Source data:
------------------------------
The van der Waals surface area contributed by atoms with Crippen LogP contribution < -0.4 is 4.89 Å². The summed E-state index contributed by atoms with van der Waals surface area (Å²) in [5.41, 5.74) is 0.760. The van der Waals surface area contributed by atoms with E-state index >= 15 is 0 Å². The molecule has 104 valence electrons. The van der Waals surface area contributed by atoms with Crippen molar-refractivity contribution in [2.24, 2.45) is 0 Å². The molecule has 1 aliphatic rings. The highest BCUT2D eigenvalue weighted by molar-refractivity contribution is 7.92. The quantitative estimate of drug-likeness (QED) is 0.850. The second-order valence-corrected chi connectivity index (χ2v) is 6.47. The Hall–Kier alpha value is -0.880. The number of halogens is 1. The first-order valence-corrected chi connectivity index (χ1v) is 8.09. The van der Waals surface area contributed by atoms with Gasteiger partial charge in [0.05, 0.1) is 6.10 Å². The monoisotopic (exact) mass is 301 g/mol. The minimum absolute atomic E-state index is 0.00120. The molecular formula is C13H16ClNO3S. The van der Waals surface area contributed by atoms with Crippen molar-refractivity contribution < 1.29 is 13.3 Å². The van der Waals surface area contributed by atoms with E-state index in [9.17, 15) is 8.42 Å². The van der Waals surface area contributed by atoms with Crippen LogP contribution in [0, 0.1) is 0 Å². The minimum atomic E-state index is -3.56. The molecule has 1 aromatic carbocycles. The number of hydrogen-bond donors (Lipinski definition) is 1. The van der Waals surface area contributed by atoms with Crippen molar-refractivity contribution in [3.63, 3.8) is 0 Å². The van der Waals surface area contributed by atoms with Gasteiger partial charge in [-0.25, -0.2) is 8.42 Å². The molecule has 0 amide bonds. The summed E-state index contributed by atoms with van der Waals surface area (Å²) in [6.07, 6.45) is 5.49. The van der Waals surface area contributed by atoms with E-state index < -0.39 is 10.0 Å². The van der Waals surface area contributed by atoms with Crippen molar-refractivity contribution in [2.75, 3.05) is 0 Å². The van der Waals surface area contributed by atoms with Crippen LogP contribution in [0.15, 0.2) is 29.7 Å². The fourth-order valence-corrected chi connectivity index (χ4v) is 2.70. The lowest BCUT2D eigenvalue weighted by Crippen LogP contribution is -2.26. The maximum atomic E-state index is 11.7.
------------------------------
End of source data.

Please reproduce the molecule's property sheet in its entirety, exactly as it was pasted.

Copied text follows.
The van der Waals surface area contributed by atoms with Crippen LogP contribution < -0.4 is 4.89 Å². The summed E-state index contributed by atoms with van der Waals surface area (Å²) in [5.41, 5.74) is 0.760. The van der Waals surface area contributed by atoms with E-state index >= 15 is 0 Å². The molecule has 104 valence electrons. The van der Waals surface area contributed by atoms with Crippen molar-refractivity contribution in [2.24, 2.45) is 0 Å². The molecule has 1 aliphatic rings. The highest BCUT2D eigenvalue weighted by molar-refractivity contribution is 7.92. The quantitative estimate of drug-likeness (QED) is 0.850. The second-order valence-corrected chi connectivity index (χ2v) is 6.47. The Hall–Kier alpha value is -0.880. The number of halogens is 1. The first-order valence-corrected chi connectivity index (χ1v) is 8.09. The van der Waals surface area contributed by atoms with Gasteiger partial charge in [0.05, 0.1) is 6.10 Å². The monoisotopic (exact) mass is 301 g/mol. The minimum absolute atomic E-state index is 0.00120. The molecular formula is C13H16ClNO3S. The van der Waals surface area contributed by atoms with Crippen molar-refractivity contribution < 1.29 is 13.3 Å². The van der Waals surface area contributed by atoms with E-state index in [9.17, 15) is 8.42 Å². The van der Waals surface area contributed by atoms with Crippen LogP contribution in [0, 0.1) is 0 Å². The minimum atomic E-state index is -3.56. The molecule has 1 aromatic carbocycles. The number of hydrogen-bond donors (Lipinski definition) is 1. The van der Waals surface area contributed by atoms with Crippen molar-refractivity contribution in [3.63, 3.8) is 0 Å². The van der Waals surface area contributed by atoms with Gasteiger partial charge in [-0.25, -0.2) is 8.42 Å². The molecule has 0 amide bonds. The summed E-state index contributed by atoms with van der Waals surface area (Å²) in [6.07, 6.45) is 5.49. The van der Waals surface area contributed by atoms with E-state index < -0.39 is 10.0 Å². The van der Waals surface area contributed by atoms with Crippen molar-refractivity contribution in [2.75, 3.05) is 0 Å². The van der Waals surface area contributed by atoms with Crippen LogP contribution in [0.15, 0.2) is 29.7 Å². The fourth-order valence-corrected chi connectivity index (χ4v) is 2.70. The lowest BCUT2D eigenvalue weighted by Crippen LogP contribution is -2.26. The maximum atomic E-state index is 11.7.